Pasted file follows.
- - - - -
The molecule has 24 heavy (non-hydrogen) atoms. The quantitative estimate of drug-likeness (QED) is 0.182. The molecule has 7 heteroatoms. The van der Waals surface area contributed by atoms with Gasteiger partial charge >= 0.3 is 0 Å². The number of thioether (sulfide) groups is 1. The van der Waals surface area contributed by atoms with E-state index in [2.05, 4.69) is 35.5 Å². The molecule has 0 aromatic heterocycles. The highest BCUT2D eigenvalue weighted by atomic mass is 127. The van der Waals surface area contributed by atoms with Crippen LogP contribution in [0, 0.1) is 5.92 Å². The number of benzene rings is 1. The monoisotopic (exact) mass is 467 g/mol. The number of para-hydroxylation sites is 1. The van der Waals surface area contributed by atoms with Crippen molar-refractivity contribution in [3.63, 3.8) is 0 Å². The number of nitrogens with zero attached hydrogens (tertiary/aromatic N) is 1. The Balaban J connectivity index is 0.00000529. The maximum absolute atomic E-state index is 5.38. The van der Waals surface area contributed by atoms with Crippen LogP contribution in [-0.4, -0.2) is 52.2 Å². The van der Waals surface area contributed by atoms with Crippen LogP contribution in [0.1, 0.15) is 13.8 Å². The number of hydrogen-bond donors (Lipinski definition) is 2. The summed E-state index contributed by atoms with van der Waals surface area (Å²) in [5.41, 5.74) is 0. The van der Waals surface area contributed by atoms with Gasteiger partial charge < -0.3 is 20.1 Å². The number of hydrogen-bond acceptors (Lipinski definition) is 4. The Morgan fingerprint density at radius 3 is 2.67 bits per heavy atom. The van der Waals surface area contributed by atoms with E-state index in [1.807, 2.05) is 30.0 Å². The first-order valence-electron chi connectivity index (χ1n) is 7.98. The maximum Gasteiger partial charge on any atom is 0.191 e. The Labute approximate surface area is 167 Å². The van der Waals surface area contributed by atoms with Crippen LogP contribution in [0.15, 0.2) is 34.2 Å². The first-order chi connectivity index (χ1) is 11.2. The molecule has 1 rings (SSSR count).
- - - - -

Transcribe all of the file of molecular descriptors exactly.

The molecule has 24 heavy (non-hydrogen) atoms. The quantitative estimate of drug-likeness (QED) is 0.182. The molecule has 7 heteroatoms. The van der Waals surface area contributed by atoms with Gasteiger partial charge >= 0.3 is 0 Å². The number of thioether (sulfide) groups is 1. The van der Waals surface area contributed by atoms with E-state index in [2.05, 4.69) is 35.5 Å². The molecule has 0 aromatic heterocycles. The highest BCUT2D eigenvalue weighted by atomic mass is 127. The van der Waals surface area contributed by atoms with Crippen LogP contribution in [0, 0.1) is 5.92 Å². The number of benzene rings is 1. The monoisotopic (exact) mass is 467 g/mol. The number of para-hydroxylation sites is 1. The van der Waals surface area contributed by atoms with Crippen molar-refractivity contribution in [3.63, 3.8) is 0 Å². The number of nitrogens with zero attached hydrogens (tertiary/aromatic N) is 1. The Balaban J connectivity index is 0.00000529. The maximum absolute atomic E-state index is 5.38. The van der Waals surface area contributed by atoms with Crippen LogP contribution in [-0.4, -0.2) is 52.2 Å². The van der Waals surface area contributed by atoms with Crippen LogP contribution in [0.1, 0.15) is 13.8 Å². The number of hydrogen-bond donors (Lipinski definition) is 2. The summed E-state index contributed by atoms with van der Waals surface area (Å²) in [5.41, 5.74) is 0. The van der Waals surface area contributed by atoms with Gasteiger partial charge < -0.3 is 20.1 Å². The number of hydrogen-bond acceptors (Lipinski definition) is 4. The Morgan fingerprint density at radius 3 is 2.67 bits per heavy atom. The van der Waals surface area contributed by atoms with E-state index in [1.807, 2.05) is 30.0 Å². The first-order valence-electron chi connectivity index (χ1n) is 7.98. The maximum Gasteiger partial charge on any atom is 0.191 e. The Labute approximate surface area is 167 Å². The van der Waals surface area contributed by atoms with Crippen LogP contribution in [0.15, 0.2) is 34.2 Å². The first-order chi connectivity index (χ1) is 11.2. The molecule has 1 rings (SSSR count).